As dusk painted Chautauqua Lake soft hues of orange and purple, NOW Generation members arrived at the Athenaeum Hotel for a chance to speak casually with Army Maj. James Smith, who had lectured about the role of “military millennials” in contemporary America earlier in the week.
Throughout the week, several men and women have offered their unique perspectives on “The Next Greatest Generation.” Vice President of Google[x] Megan Smith spoke about the “creative collaboration age” wrought by technology and the Internet, and James Smith of the United States Army explained the potential role of the “military millennial” generation in rehabilitating America’s value system. Dalia Mogahed, senior research advisor at the Gallup Center for Muslim Studies, lectured on U.S. engagement in the Islamic world, and political commentator Chris Hayes outlined meritocracy’s role in what he called the “fail decade.”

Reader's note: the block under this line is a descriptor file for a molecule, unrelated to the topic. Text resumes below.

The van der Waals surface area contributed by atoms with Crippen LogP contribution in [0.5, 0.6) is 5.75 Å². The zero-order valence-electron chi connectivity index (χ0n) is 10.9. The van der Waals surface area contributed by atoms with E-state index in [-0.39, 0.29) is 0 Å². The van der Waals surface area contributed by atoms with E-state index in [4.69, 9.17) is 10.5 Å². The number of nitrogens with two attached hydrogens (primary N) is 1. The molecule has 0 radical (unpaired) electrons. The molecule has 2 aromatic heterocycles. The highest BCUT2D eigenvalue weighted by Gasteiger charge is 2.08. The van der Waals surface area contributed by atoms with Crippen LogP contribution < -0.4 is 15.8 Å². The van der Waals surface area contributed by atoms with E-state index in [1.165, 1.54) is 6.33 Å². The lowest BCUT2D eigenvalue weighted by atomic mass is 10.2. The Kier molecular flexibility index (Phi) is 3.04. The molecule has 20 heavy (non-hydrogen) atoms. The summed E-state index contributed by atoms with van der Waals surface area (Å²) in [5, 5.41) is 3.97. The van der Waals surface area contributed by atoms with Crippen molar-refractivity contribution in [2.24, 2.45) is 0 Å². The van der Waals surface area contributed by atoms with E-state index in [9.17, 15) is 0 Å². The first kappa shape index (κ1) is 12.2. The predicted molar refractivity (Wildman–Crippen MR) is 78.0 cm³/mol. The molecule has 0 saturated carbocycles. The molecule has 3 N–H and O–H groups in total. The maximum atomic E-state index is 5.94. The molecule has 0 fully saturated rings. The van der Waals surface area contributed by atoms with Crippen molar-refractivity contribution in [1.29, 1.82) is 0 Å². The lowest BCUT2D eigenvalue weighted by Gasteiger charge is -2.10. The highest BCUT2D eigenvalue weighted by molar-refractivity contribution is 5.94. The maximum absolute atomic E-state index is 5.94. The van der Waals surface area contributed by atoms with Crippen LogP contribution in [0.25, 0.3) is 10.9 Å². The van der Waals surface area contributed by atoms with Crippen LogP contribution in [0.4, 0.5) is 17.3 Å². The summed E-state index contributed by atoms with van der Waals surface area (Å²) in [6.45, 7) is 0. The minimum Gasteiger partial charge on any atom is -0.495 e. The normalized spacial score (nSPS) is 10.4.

At 10:45 a.m. today in the Amphitheater, all four lecturers will share their different perspectives at a special panel discussion.
James Smith has taken a long hard look up and down the ranks of men and women with whom he has served in the U.S. Army, a generation of young Americans he has dubbed the “military millennials.”
Media and popular thought have told him that he’s looking at members of the narcissistic millennial generation, that what he’s seeing are lazy and depraved egoists. But Smith has found that stereotypes can only stretch so far. The hearts of the young men and women Smith has worked with don’t pulse to a solipsistic beat.
What keeps them going, Smith has learned, are the Army’s seven core values: loyalty, duty, respect, selfless service, honor, integrity and personal courage.